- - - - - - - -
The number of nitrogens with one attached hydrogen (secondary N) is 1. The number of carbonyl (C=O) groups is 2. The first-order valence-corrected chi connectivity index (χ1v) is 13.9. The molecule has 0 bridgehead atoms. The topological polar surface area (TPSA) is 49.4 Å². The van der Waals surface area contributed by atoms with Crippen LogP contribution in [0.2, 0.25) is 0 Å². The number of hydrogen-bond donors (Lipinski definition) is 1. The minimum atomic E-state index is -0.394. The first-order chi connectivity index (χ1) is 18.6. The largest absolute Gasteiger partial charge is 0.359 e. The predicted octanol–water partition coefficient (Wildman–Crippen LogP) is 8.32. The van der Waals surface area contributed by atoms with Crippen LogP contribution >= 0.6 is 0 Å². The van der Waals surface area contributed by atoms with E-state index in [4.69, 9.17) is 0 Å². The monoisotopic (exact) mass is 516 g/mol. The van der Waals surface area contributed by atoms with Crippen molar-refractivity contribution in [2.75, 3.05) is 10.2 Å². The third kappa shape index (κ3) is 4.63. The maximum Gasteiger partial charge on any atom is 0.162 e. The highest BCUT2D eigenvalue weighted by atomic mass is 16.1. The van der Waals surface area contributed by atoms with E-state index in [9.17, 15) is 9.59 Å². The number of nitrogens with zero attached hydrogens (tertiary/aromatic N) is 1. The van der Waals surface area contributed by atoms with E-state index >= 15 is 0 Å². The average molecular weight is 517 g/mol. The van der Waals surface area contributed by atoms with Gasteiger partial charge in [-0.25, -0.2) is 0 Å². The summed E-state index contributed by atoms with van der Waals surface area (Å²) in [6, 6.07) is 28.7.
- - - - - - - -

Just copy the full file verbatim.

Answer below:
The number of nitrogens with one attached hydrogen (secondary N) is 1. The number of carbonyl (C=O) groups is 2. The first-order valence-corrected chi connectivity index (χ1v) is 13.9. The molecule has 0 bridgehead atoms. The topological polar surface area (TPSA) is 49.4 Å². The van der Waals surface area contributed by atoms with Crippen LogP contribution in [0.2, 0.25) is 0 Å². The number of hydrogen-bond donors (Lipinski definition) is 1. The minimum atomic E-state index is -0.394. The first-order chi connectivity index (χ1) is 18.6. The largest absolute Gasteiger partial charge is 0.359 e. The predicted octanol–water partition coefficient (Wildman–Crippen LogP) is 8.32. The van der Waals surface area contributed by atoms with Crippen LogP contribution >= 0.6 is 0 Å². The van der Waals surface area contributed by atoms with E-state index in [4.69, 9.17) is 0 Å². The monoisotopic (exact) mass is 516 g/mol. The van der Waals surface area contributed by atoms with Crippen molar-refractivity contribution in [2.75, 3.05) is 10.2 Å². The third kappa shape index (κ3) is 4.63. The maximum Gasteiger partial charge on any atom is 0.162 e. The highest BCUT2D eigenvalue weighted by atomic mass is 16.1. The van der Waals surface area contributed by atoms with E-state index in [9.17, 15) is 9.59 Å². The number of nitrogens with zero attached hydrogens (tertiary/aromatic N) is 1. The van der Waals surface area contributed by atoms with E-state index >= 15 is 0 Å². The average molecular weight is 517 g/mol. The van der Waals surface area contributed by atoms with Gasteiger partial charge in [-0.25, -0.2) is 0 Å². The summed E-state index contributed by atoms with van der Waals surface area (Å²) in [6, 6.07) is 28.7.